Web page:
One motoring organisation recently warned that putting down your smartphone while you’re behind the wheel is even more crucial than originally thought, thanks to a new research survey it conducted, according to discount car insurance experts.
The Institute of Advanced Motorists, in conjunction with the Transport Research Laboratory, conducted tests on a car driving simulator, asking motorists to use their mobile phones to access Facebook while driving in order to monitor their performance. Car insurance companies will no doubt be interested to discover that those who did so saw their reaction times decreasing by around 38 per cent, demonstrating dangerous behaviour that could lead to a motor car insurance claim such as drifting out of one’s lane or not being able to respond quickly enough to a car ahead of them changing speed gradually.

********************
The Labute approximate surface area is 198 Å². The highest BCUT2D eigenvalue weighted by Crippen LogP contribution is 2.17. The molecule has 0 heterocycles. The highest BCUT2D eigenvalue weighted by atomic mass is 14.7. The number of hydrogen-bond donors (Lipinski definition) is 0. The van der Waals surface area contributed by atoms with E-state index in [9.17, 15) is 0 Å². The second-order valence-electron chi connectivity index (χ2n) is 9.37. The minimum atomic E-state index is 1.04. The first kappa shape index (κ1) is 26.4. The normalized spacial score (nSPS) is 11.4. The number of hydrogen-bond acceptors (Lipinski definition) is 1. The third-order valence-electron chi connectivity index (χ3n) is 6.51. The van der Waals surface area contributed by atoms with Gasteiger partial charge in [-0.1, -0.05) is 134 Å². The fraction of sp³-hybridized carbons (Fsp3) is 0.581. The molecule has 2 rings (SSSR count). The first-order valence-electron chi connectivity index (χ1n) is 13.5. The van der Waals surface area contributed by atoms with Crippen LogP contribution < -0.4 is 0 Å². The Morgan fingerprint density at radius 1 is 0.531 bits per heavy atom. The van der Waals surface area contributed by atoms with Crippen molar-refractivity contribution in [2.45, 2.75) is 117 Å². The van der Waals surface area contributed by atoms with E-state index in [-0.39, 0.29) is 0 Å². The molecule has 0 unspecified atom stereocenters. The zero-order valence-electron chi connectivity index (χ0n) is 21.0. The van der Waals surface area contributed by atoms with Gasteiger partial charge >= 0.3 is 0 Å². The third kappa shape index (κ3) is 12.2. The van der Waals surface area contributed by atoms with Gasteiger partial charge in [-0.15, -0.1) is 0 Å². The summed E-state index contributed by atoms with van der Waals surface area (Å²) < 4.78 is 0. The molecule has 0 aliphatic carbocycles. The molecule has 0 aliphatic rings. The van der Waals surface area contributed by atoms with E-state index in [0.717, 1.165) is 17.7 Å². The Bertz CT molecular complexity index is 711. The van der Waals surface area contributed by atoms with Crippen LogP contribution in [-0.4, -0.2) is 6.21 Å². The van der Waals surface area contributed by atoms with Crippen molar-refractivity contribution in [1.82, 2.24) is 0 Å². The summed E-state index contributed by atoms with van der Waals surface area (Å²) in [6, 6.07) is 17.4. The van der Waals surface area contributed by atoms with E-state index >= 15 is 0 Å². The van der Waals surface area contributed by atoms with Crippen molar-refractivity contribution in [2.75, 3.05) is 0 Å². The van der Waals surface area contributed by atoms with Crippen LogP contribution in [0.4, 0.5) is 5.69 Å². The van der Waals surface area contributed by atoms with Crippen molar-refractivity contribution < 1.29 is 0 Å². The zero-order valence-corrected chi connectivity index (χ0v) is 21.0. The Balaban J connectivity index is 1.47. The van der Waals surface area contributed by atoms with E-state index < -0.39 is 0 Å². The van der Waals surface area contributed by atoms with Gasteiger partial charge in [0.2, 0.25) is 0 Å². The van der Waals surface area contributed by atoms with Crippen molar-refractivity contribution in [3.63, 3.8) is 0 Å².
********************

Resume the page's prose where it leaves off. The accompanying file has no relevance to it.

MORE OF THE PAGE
The results, said the IAM, demonstrated that drink driving or driving while under the influence of cannabis are both less dangerous than social networking behind the wheel. Cannabis was found to delay reaction times by 21 per cent, while the driving at the legal alcohol limit only diminished reaction times by 12.5 per cent in comparison.
Around 8 per cent of motorists admitted that they used their phones to send emails or access social networking sites. In fact, the age group most likely to do so was comprised of drivers between 17 and 24 years of age, who admitted to undertaking the dangerous activity 24 per cent of the time.
Simon Best, chief executive for IAM, remarked that the research highlights just how dangerous smartphone use can be while behind the wheel.